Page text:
The U.S. House Committee on Oversight and Reform released its final report on the investigation into the Washington Commanders and owner Daniel Snyder.
The report alleges Snyder “permitted and participated” in the team’s toxic workplace culture and intimidated witnesses from participating in the investigation. You can find the full report here.
There were several interesting bits of news to come from Thursday, many of which centered around former team president Bruce Allen. Allen testified in front of the committee in September and was initially shocked his private emails from when he worked for Washington were leaked to the Wall Street Journal.
The leaked emails eventually led to Jon Gruden’s resignation as head coach of the Las Vegas Raiders. When Allen called NFL counsel Lisa Friel to complain about the leak, he was informed by Friel that the leak came from the Commanders’ side.
“We didn’t do it at the league office,” Friel told Allen, per Allen. “It came out of their side.”
Another interesting aspect of Allen’s testimony was that he was surveilled last year.
How did he know he was under surveillance?
“My wife was concerned,” Allen’s deposition read. “We live in a—we had just moved into a home. And the street’s a real narrow street. It’s hard [for] two cars even to go by. And she saw a car out there the night before, and then in the morning it was there, and it’s running, the engine’s running. And I had made some coffee. And I went out. And the gentleman stepped out of the car, and he said, “Hi, Mr. Allen.” I said, “Well, that’s interesting. You need a cup of coffee? Are you here to serve me with a subpoena or something?” He said, “No, we’re just here to follow you,” and something like “document your actions.”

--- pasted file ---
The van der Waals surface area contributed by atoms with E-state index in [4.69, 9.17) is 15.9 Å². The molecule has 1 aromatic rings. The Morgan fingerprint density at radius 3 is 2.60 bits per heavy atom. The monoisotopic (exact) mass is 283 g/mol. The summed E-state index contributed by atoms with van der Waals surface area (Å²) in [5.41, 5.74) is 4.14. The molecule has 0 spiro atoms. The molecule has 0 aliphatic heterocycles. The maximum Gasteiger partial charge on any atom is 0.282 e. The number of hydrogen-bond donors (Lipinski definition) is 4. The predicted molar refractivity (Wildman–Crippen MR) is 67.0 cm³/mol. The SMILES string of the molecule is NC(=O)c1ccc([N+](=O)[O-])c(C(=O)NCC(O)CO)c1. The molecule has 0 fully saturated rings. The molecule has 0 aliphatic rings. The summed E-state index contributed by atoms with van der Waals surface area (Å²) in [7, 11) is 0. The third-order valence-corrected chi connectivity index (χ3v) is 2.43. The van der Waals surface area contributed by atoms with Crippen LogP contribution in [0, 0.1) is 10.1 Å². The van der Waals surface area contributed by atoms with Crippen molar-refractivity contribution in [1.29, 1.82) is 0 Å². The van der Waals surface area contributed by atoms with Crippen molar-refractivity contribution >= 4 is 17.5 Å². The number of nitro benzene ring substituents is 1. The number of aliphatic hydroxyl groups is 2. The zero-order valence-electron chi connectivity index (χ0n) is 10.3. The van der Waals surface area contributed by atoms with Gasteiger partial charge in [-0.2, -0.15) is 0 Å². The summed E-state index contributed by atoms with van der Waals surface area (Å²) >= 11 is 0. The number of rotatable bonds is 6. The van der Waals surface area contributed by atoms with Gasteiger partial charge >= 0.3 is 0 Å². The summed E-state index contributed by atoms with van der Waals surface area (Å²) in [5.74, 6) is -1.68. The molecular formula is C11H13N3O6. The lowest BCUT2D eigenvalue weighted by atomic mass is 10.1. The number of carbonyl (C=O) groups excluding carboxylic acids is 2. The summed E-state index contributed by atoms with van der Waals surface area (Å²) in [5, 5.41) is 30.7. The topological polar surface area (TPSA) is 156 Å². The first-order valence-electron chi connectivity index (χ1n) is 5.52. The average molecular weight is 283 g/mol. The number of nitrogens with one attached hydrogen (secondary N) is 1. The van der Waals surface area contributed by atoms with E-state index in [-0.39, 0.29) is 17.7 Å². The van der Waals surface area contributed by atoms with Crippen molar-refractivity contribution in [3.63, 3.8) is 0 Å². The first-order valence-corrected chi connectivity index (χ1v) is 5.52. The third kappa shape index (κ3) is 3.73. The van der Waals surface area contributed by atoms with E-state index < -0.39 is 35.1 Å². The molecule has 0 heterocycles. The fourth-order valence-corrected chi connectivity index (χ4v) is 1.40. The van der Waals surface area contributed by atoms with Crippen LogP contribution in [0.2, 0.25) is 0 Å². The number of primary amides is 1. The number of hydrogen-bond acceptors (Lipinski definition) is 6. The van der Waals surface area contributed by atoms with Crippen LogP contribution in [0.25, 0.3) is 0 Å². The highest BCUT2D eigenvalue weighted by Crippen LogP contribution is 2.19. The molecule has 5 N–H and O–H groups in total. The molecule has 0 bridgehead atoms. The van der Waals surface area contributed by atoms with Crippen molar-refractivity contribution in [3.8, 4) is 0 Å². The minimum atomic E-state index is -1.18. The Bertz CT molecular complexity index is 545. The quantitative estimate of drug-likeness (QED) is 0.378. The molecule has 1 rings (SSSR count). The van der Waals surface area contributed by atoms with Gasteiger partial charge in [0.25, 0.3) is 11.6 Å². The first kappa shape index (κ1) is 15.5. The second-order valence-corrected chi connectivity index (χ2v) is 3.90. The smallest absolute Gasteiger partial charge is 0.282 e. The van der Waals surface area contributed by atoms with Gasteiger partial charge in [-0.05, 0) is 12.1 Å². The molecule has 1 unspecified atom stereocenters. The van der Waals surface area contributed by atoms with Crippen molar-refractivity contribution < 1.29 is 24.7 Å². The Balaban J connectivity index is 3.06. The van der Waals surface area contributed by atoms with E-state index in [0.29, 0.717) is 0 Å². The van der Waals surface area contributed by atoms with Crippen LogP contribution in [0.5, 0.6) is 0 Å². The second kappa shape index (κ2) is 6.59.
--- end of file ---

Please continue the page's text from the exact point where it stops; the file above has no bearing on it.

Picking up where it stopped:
When was Allen under surveillance?
“Yes. It was in around—well, I don’t know when it started,” Allen said. “I met him I think in— right around beginning of March. But I don’t know when it started, and I don’t know if it stopped.”
How did Allen know it was the Commanders who were following him?
“The one who followed me told me the Washington Football Team hired him,” Allen said.
Since the Washington Post’s July 2020 story, Snyder has deflected blame on Allen for the organization’s toxic workplace culture, even in instances before Allen worked for the organization.
Snyder admitted in his deposition he hired private investigators but didn’t remember the specifics. Here’s an excerpt of the report:
For example, although Mr. Snyder admitted to using private investigators, he testified that he was “unaware” whom his investigators approached and did not “remember” having conversations with his counsel about the individuals targeted. admitted to using private investigators, he testified that he was “unaware” whom his investigators approached and did not “remember” having conversations with his counsel about the individuals targeted. Among the individuals that Mr. Snyder claimed he could not recall as targets of the private investigators were: Brad Baker, who had publicly alleged that Team executives ordered the creation of lewd cheerleader videos at Mr. claimed he could not recall as targets of the private investigators were: Brad Baker, who had publicly alleged that Team executives ordered the creation of lewd cheerleader videos at Mr. Snyder’s direction; John Moag, an investment banker who had represented the Commanders former minority owners in their efforts to sell their stake in the Team and who Mr. Snyder accused of leaking disparaging information about him; and Mr. Allen, whom Mr. Snyder publicly blamed for the Commanders’ toxic work environment.
Snyder fired Allen in December 2019, which led to the hiring of current head coach Ron Rivera. Snyder hired the current team president, Jason Wright, in August 2020.